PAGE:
April 7 (Bloomberg) -- Natural gas futures gained in New York for the third time in four days on speculation that a cool start to spring will slow the pace of replenishing stockpiles from an 11-year low.
Gas advanced 0.8 percent. MDA Weather Services in Gaithersburg, Maryland, predicted colder-than-normal weather in the Midwest and parts of the eastern U.S. from April 12 through April 21. Inventories fell to 822 billion cubic feet in the week ended March 28, the least since 2003, government data show.
“The cold temperatures seem to suggest that it’s going to be a lot harder to refill storage before winter heating demand kicks in,” said Phil Flynn, a senior market analyst at Price Futures Group in Chicago. “We’re going to have a slow start to the storage injection season.”
Natural gas for May delivery rose 3.7 cents to settle at $4.476 per million British thermal units on the New York Mercantile Exchange. Volume for all futures traded was 20 percent below the 100-day average at 2:40 p.m. The futures are up 5.8 percent this year.
JPMorgan Chase & Co. raised its 2014 gas price forecast to $4.58 per million Btu from $3.90 and increased its 2015 estimate to $4.20 from $4.05, Scott Speaker, an analyst at the bank in New York, said in a note to clients dated April 4.
“The absolute level of working gas inventories combined with the physical and economic implications of necessary April-October storage injections has effectively forced us to raise our 2014 and early-2015 price expectations,” Speaker said.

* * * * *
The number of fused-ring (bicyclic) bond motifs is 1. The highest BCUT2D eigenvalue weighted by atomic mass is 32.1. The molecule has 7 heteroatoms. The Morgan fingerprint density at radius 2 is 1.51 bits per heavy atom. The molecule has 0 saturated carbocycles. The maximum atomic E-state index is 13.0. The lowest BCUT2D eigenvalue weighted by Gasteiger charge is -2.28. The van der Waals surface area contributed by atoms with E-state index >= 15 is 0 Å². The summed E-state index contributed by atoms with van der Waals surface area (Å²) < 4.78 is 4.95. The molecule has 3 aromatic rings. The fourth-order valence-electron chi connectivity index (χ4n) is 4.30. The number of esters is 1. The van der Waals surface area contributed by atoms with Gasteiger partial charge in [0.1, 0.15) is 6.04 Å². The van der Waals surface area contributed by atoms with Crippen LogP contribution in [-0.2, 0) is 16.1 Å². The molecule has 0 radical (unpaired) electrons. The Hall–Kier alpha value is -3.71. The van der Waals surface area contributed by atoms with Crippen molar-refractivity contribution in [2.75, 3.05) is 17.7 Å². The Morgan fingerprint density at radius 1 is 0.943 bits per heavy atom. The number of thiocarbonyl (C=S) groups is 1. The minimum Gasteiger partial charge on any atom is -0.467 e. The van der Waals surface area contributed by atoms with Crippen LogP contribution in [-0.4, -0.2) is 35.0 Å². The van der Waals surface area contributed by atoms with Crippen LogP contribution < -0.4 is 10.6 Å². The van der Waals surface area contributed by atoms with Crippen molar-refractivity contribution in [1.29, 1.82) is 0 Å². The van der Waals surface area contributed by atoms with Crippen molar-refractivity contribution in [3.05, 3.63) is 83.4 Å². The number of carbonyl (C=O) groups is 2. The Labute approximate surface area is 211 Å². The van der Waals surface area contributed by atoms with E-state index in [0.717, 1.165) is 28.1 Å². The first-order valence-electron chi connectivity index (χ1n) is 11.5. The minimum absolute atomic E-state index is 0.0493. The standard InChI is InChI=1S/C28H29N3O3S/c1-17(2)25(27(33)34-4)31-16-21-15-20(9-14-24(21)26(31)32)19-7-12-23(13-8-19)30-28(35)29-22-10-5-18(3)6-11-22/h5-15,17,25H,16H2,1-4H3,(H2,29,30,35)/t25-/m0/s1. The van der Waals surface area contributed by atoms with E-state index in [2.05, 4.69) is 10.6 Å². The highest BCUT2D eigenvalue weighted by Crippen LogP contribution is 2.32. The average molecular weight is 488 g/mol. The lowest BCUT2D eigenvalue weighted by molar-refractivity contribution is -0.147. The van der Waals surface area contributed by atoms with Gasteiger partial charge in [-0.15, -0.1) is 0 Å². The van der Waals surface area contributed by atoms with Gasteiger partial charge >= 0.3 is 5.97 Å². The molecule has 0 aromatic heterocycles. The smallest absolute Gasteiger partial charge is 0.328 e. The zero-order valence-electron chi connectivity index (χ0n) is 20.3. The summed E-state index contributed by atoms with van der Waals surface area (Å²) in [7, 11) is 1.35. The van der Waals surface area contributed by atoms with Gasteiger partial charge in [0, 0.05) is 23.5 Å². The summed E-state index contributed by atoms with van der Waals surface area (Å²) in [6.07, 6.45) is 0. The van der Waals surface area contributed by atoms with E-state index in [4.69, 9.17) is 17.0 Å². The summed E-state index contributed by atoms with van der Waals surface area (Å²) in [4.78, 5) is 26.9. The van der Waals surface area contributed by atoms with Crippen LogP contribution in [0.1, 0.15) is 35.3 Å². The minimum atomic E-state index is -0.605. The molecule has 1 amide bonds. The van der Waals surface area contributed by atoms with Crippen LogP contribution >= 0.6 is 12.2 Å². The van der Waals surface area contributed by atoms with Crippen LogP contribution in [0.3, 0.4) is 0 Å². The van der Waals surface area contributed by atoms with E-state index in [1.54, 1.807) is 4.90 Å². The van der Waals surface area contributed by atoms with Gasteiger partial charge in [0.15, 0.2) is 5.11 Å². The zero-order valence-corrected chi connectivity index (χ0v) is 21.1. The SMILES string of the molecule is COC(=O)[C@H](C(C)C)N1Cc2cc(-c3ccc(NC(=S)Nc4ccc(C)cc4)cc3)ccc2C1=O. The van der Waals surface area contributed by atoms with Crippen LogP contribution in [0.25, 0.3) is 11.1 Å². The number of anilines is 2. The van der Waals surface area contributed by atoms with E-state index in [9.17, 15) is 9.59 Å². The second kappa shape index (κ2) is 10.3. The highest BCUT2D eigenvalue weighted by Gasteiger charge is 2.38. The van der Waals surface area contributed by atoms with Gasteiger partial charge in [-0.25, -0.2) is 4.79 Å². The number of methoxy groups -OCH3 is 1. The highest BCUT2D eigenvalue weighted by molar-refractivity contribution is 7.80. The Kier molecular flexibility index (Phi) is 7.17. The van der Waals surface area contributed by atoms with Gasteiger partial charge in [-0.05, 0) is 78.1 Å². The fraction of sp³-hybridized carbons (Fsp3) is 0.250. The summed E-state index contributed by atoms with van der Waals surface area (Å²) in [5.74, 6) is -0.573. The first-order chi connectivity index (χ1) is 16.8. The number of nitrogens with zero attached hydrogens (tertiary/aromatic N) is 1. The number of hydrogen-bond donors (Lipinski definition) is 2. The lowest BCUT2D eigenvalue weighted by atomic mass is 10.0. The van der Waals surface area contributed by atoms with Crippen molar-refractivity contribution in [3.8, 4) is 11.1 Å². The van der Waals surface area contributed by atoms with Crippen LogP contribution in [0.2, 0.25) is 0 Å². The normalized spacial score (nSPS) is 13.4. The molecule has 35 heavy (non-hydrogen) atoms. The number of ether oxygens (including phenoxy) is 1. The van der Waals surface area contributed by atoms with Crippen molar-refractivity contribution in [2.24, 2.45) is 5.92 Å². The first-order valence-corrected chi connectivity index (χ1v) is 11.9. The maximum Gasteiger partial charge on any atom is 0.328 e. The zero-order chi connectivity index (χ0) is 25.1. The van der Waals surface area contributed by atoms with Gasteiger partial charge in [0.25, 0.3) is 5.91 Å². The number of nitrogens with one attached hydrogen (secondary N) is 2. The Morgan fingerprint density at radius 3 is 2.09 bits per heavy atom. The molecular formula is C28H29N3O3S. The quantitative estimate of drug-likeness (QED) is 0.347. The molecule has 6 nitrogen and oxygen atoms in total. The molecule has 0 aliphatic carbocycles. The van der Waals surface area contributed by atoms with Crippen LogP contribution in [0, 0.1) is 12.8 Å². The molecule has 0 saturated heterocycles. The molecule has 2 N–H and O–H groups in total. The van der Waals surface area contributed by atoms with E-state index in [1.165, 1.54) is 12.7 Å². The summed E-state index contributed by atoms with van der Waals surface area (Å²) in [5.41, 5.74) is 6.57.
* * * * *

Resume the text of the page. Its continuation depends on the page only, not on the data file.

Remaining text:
Energy Information Administration data scheduled for release April 10 may show gas stockpiles climbed by 5 billion cubic feet in the week ended April 4, the first injection of the season, according to Citi Futures in New York. The five-year average gain for the period is 9 billion.
Gas stockpiles were a record 54.7 percent below the five-year average and 51.6 percent less than the year-earlier total as of March 28, EIA data show. The EIA is the Energy Department’s statistical arm.
The low in Chicago on April 14 may be 34 degrees Fahrenheit (1 Celsius), 7 less than average, according to AccuWeather Inc. in State College, Pennsylvania. Cleveland temperatures may fall to 41 degrees, 1 lower than usual.
About 49 percent of U.S. households use gas for heating, with the biggest share in the Midwest, EIA data show.
Commodity Weather Group LLC in Bethesda, Maryland, said December through February was the coldest for that period in the lower-48 states since the winter of 1981-1982, based on energy-weighted heating degree days, a measure of weather-driven demand. Gas demand in January was the highest on record at 104 billion cubic feet a day, 12 percent above year-earlier consumption, according to the EIA.
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